Thanks for the photos showing the nutrition information and the flow characteristics of the raw white honey. The conversion data for the honey from the first photo (1 T. = 21 g.) is the standard one used by the USDA and shown at the nutritiondata.com website. It is also the conversion data that is built into the enhanced dough calculating tool at http://www.pizzamaking.com/expanded_calculator.html
I ran your dough numbers through the enhanced dough calculating tool and came up with the ingredient quantities presented below. I used a dough weight of 32.7965 ounces in the tool, which is my estimate of the total weight of all the ingredients used in your dough. While I was at it, I entered a bowl residue compensation factor of 1.5% to compensate for minor dough losses in the bowl. The actual dough weight of the dough batch coming out of the bowl is likely to be a bit less than the 33.29 ounces shown below, but still be above 16.5 ounces for each of the two dough balls made from the total dough batch. Here is the formulation produced by the tool:
|575.51 g | 20.3 oz | 1.27 lbs|
345.3 g | 12.18 oz | 0.76 lbs
3.06 g | 0.11 oz | 0.01 lbs | 1.02 tsp | 0.34 tbsp
5.67 g | 0.2 oz | 0.01 lbs | 1.01 tsp | 0.34 tbsp
14.2 g | 0.5 oz | 0.03 lbs | 2.03 tsp | 0.68 tbsp
943.73 g | 33.29 oz | 2.08 lbs | TF = N/A
Note: Dough ball weight used in the tool equals 32.7965 oz. The bowl residue compensation equals 1.5%
Based on the dimensions you gave me for your rectangular pan, and assuming a dough ball weight of 16.5-17 ounces, I calculated a thickness factor of between 0.134625 and 0.138705 (e.g., the dough ball weight, for example, 16.5 ounces, divided by the surface area of your pan, which is 13.25” x 9.25” = 122.5625 sq. in., equals 0.134625). For those who would like to use the enhanced dough calculating tool with a thickness factor rather than a dough weight, as I did to produce the above formulation, I think using the average of the above two numbers, or 0.13667, should be sufficient. That number will work for any size rectangular pan, not just the size you used. The tool will ask for the length and width of the particular size pan the user intends to use. The same thickness factor will also work for a pizza shape other than rectangular, that is, a round pizza. I estimate that 16.5-17 ounces of dough with a thickness factor of 0.13667 will produce a round pizza of about 12.5”, give or take a fraction of an inch. Using a thickness factor of 0.13667 and selecting any other size (diameter) of a round pizza, along with entering all the baker’s percents noted above (and a bowl residue compensating percent if desired), will yield the required quantities of ingredients for that particular size pizza. The finished crust characteristics should be almost identical to those of your rectangular pizza. The only difference should be the shape of the pizza. If anyone is interested, I can give an example of how to use the tool for any desired size or shape of pizza (rectangular and round only).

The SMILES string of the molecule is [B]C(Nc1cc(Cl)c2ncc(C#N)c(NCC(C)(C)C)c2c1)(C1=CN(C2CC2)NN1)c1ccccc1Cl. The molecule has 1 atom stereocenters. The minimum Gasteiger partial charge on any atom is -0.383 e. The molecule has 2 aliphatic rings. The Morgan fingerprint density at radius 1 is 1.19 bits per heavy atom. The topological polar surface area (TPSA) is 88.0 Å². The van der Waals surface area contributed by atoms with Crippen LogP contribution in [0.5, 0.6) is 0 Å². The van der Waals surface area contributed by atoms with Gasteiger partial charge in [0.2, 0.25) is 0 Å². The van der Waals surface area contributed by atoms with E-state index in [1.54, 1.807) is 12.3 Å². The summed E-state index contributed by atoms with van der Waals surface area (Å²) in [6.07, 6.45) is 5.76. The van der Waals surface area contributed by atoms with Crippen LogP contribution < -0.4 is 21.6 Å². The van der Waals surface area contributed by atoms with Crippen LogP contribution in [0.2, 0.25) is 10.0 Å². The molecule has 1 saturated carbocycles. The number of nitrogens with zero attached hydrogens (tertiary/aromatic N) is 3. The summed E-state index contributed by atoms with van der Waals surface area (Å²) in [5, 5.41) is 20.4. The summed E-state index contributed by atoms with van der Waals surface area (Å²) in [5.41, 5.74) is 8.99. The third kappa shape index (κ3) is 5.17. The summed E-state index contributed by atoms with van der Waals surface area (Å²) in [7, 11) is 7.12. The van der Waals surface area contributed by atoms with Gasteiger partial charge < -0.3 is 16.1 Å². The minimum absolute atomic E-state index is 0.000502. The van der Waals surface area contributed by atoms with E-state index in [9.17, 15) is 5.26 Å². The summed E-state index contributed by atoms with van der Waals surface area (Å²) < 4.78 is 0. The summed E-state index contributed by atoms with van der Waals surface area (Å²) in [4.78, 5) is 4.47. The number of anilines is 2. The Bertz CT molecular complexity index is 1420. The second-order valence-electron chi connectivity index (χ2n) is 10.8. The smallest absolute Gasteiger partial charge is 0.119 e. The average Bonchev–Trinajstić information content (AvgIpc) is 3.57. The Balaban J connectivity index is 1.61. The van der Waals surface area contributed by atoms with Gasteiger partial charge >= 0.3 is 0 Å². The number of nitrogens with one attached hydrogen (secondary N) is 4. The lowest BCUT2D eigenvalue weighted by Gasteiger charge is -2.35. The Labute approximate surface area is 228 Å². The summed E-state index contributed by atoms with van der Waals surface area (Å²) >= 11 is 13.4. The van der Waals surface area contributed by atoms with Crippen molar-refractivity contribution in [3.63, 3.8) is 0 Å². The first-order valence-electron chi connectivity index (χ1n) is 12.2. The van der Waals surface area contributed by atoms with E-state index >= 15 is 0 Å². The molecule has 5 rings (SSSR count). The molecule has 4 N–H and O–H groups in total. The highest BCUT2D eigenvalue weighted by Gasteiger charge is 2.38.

In actual practice, it is likely that the amount of honey used will be a bit greater than indicated in the dough formulation given above since the calculations presume level teaspoons of honey. More likely it will be rounded teaspoons, although with a solid or semi-solid honey, it is easier to get level teaspoons. But, if one is so inclined, using a baker’s percent for the honey that is a bit above the roughly 2.5% specified in the above formulation, for example, 3%, should be an acceptable entry.